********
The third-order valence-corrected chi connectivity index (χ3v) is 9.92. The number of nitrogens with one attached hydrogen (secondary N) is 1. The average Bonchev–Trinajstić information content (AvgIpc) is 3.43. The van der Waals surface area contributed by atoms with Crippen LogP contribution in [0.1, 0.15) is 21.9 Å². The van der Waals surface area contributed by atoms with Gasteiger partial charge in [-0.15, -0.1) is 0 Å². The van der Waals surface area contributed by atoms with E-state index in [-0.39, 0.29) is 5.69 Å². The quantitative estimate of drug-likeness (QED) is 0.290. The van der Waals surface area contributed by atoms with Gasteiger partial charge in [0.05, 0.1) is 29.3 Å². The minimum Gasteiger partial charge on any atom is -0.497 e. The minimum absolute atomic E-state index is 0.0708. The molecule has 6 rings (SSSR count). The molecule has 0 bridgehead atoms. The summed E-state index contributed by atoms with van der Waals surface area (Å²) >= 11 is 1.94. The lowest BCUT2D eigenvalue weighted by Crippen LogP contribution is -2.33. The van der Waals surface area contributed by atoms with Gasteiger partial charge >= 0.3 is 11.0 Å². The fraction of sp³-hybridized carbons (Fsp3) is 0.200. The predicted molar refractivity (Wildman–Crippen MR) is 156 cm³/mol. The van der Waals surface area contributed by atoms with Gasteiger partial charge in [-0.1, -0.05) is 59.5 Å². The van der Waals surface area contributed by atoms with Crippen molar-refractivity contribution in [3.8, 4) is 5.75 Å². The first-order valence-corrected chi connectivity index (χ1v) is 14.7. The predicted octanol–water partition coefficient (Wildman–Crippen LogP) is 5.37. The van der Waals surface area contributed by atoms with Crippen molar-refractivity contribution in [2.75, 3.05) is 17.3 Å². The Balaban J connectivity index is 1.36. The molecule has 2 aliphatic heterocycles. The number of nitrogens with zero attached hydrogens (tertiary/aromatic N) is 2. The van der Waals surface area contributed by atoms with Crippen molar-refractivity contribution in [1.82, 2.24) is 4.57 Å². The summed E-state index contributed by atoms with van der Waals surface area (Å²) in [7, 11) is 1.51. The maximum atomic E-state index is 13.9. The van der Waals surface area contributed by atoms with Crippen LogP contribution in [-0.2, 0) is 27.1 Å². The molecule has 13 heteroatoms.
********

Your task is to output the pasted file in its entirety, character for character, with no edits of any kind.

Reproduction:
The third-order valence-corrected chi connectivity index (χ3v) is 9.92. The number of nitrogens with one attached hydrogen (secondary N) is 1. The average Bonchev–Trinajstić information content (AvgIpc) is 3.43. The van der Waals surface area contributed by atoms with Crippen LogP contribution in [0.1, 0.15) is 21.9 Å². The van der Waals surface area contributed by atoms with Gasteiger partial charge in [-0.15, -0.1) is 0 Å². The van der Waals surface area contributed by atoms with E-state index in [-0.39, 0.29) is 5.69 Å². The quantitative estimate of drug-likeness (QED) is 0.290. The van der Waals surface area contributed by atoms with Gasteiger partial charge in [0.05, 0.1) is 29.3 Å². The minimum Gasteiger partial charge on any atom is -0.497 e. The minimum absolute atomic E-state index is 0.0708. The molecule has 6 rings (SSSR count). The molecule has 0 bridgehead atoms. The summed E-state index contributed by atoms with van der Waals surface area (Å²) >= 11 is 1.94. The lowest BCUT2D eigenvalue weighted by Crippen LogP contribution is -2.33. The van der Waals surface area contributed by atoms with Gasteiger partial charge >= 0.3 is 11.0 Å². The fraction of sp³-hybridized carbons (Fsp3) is 0.200. The predicted molar refractivity (Wildman–Crippen MR) is 156 cm³/mol. The van der Waals surface area contributed by atoms with Gasteiger partial charge in [-0.1, -0.05) is 59.5 Å². The van der Waals surface area contributed by atoms with Crippen molar-refractivity contribution in [3.8, 4) is 5.75 Å². The first-order valence-corrected chi connectivity index (χ1v) is 14.7. The predicted octanol–water partition coefficient (Wildman–Crippen LogP) is 5.37. The van der Waals surface area contributed by atoms with Crippen molar-refractivity contribution in [2.75, 3.05) is 17.3 Å². The Balaban J connectivity index is 1.36. The molecule has 2 aliphatic heterocycles. The number of nitrogens with zero attached hydrogens (tertiary/aromatic N) is 2. The van der Waals surface area contributed by atoms with Crippen molar-refractivity contribution in [1.82, 2.24) is 4.57 Å². The summed E-state index contributed by atoms with van der Waals surface area (Å²) in [7, 11) is 1.51. The maximum atomic E-state index is 13.9. The van der Waals surface area contributed by atoms with Crippen LogP contribution in [-0.2, 0) is 27.1 Å². The molecule has 13 heteroatoms.